This fine read has taught me a bit about experimental design and medical ethics, and quite a lot about the placebo effect. One factette that lodged in my mind: when a new drug is released, older drugs that treat the same condition actually become measurably less effective. That is to say: if they previously had a 60% chance of curing the condition within a certain time, that chance may drop to 40% when the new drug becomes available.
No-one is quite sure why this should happen. Could be something to do with experimental design or sample selection. But Goldacre's money is on the placebo effect - the doctors themselves, being subject to the ferocious marketing tactics of drug companies, have more faith in the newer treatment.
Another case is the story of fish oil. Thanks to the charlatanry of "nutritionists", most journalists now accept as Proven Scientific FactTM that fish oils are good for the brain, and feeding fish-oil capsules to children makes them perform better in class. All over the country, to hear Goldacre tell it, parents are shovelling pills into their children daily; in some schools, not doing so is considered tantamount to child abuse. And yet there's not a shred of clinical evidence to support this superstition.
Big-time win for the drug companies. They've successfully persuaded a whole generation that "taking pills" is a normal activity for healthy people.
I thought of this today when I saw this story in today's paper. "Wear gloves to avoid cancer in the car" says the headline. Even by the Herald's standards, that's a pretty opaque headline - is there some nasty type of cancer that affects drivers, carcinogens in that rubber-like material that coats the steering wheel perhaps? But no. The story turns out to be about exposing your skin to sunlight while driving. Glass, it transpires, doesn't stop all UV radiation.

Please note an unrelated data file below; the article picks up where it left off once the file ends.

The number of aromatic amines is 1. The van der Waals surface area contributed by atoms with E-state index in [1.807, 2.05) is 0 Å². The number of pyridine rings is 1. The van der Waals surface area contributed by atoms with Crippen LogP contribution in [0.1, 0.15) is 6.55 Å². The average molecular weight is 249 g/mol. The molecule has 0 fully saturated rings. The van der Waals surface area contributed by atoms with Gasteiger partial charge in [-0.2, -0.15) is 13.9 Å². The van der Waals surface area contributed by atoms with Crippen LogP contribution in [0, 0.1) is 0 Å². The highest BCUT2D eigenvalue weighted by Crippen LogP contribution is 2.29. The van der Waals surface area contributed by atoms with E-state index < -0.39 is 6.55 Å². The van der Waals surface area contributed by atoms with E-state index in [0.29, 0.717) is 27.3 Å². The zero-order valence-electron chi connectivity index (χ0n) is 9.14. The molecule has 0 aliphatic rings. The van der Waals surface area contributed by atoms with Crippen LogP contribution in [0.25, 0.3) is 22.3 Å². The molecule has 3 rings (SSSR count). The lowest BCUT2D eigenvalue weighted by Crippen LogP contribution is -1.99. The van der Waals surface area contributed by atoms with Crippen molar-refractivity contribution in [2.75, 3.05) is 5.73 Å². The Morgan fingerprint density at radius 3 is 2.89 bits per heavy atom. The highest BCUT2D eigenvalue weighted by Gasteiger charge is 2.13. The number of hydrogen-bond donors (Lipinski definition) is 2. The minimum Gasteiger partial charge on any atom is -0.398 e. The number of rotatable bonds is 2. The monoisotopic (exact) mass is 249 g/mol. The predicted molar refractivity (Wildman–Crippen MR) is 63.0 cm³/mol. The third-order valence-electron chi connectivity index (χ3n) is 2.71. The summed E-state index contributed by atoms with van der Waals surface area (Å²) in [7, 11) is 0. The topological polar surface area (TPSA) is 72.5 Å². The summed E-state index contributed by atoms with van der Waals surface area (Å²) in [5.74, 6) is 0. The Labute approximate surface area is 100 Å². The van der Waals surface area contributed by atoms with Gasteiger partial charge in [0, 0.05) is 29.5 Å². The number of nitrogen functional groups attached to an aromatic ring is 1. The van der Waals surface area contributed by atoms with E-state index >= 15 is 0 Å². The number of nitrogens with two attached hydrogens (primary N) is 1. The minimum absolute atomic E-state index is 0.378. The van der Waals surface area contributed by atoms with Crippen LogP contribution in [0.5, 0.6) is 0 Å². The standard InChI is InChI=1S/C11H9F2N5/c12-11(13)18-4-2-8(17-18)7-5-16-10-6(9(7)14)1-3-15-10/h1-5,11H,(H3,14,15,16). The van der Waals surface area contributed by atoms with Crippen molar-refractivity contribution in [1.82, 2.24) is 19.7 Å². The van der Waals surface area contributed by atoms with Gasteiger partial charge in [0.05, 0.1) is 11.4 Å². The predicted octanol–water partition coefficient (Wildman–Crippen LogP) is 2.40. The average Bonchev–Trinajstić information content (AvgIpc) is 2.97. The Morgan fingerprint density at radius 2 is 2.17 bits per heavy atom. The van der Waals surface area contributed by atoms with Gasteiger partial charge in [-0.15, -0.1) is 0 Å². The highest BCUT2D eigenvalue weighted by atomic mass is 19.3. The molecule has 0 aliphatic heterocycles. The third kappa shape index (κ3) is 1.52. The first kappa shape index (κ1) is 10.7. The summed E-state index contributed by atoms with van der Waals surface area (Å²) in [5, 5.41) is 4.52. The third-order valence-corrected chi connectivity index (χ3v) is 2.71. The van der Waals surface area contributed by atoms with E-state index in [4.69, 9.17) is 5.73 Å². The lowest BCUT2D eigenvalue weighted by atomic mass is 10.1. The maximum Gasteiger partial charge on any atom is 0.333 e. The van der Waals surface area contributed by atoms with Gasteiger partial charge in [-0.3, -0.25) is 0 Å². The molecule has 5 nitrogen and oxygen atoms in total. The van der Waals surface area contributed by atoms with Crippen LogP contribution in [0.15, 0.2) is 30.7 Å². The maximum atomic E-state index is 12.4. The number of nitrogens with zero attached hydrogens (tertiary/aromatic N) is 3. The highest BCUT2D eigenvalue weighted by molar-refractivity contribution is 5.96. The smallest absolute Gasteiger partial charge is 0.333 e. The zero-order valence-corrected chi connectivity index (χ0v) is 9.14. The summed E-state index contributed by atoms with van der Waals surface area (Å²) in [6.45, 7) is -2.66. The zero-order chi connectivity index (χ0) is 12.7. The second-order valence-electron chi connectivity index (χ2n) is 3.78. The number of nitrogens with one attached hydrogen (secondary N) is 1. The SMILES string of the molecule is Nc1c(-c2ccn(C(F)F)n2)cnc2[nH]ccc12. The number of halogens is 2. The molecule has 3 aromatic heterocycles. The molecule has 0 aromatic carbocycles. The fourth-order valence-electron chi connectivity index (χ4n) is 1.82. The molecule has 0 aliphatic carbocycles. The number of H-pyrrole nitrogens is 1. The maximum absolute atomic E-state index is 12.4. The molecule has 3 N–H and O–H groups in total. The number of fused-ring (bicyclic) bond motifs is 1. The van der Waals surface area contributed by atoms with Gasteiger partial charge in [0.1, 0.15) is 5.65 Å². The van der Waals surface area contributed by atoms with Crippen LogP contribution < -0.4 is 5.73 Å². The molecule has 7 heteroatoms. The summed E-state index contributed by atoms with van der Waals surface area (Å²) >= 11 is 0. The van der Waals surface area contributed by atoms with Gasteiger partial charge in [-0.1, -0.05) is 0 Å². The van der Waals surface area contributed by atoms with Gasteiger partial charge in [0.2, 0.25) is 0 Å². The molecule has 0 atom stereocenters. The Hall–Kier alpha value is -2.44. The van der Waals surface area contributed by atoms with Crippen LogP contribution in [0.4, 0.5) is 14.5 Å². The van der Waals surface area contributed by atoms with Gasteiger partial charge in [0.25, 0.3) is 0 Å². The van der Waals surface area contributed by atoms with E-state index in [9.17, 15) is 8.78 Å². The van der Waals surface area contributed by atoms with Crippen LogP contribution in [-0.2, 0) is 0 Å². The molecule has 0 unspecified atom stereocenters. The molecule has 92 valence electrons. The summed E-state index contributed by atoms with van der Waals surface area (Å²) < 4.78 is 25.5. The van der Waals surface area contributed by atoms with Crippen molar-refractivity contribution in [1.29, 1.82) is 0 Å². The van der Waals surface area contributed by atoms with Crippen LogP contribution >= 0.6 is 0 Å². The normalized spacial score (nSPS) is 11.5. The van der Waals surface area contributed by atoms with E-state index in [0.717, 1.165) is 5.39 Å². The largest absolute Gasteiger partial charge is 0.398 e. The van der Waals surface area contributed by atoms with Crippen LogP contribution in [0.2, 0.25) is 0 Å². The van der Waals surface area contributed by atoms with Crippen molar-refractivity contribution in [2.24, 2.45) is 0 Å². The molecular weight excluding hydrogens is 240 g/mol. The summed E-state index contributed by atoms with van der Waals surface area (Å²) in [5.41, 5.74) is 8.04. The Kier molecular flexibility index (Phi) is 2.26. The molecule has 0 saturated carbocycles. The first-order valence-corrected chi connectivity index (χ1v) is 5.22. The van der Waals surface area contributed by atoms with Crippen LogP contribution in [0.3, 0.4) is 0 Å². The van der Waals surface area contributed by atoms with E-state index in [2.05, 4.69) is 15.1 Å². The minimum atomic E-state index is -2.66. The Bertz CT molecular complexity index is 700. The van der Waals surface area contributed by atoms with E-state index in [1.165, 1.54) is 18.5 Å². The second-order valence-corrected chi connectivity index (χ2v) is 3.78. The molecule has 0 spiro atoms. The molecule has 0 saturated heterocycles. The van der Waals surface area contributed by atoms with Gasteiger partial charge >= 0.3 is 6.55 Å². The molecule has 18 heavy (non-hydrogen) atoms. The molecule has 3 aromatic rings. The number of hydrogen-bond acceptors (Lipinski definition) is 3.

Plain, clear vehicle glass blocks only 37 per cent of UV-A radiation. The main risk comes from long or frequent trips exposed to sun through side windows.Intrigued, I did a little more research into UV-A and UV-B.
UV-B is the stuff that causes sunburn, and plain ol' glass stops nearly all of that. But that nasty UV-A gets through, and according to the Cancer Society, that too is dangerous, even though it doesn't burn. I'm not qualified to comment on the health risks of UV-A, but my suspicions were aroused when I came to this line in the story:
The issue was highlighted by sunscreen maker Oasis Beauty, which urged drivers to apply sunscreen before driving.The Cancer Society, to its credit, is leery of that suggestion. It recommends instead long sleeves and, optionally, gloves. (In summer, no less.) But, I had to wonder, what sort of weight should we apply to health advice from a company that's selling a product?
Even these measures are only necessary if you're driving long distances, because UV-A takes a good long exposure to do harm, and laminated windscreen glass stops 80% of it - it's only exposure through the un-laminated side windows that's really dangerous. So long sleeves should pretty much eliminate the risk, at no real cost.
But as with pretty much everything health-related, there's another side to this story. No UV-B means no vitamin D. And if you're of the male persuasion, no vitamin D is a recipe for, among other things, prostate cancer.
Over 200 people die of skin cancer in New Zealand every year. But roughly 600 men die of prostate cancer. In other words, as a man, I'm approximately six times more likely to die of too little UV-B than too much. So why is all the public-health propaganda telling me to get less sun?
The obvious answer is: sunscreen is bottled, marketed and profitable. Whereas sunlight is, as yet, still free. It's a lot harder to make money by telling people to use less of a product.
And this is why our health advice is so confusing: because it's all coming from people who have a product to sell. Nobody is disinterested. Nobody is on our side.
Health advice I believe in: eat fresh vegetables, don't get too fat or too thin, don't smoke or drink to excess, and last but not least, don't let the bastards grind you down. Everything beyond that, I'm now convinced, is guesswork based on information that is partial in every sense of the word.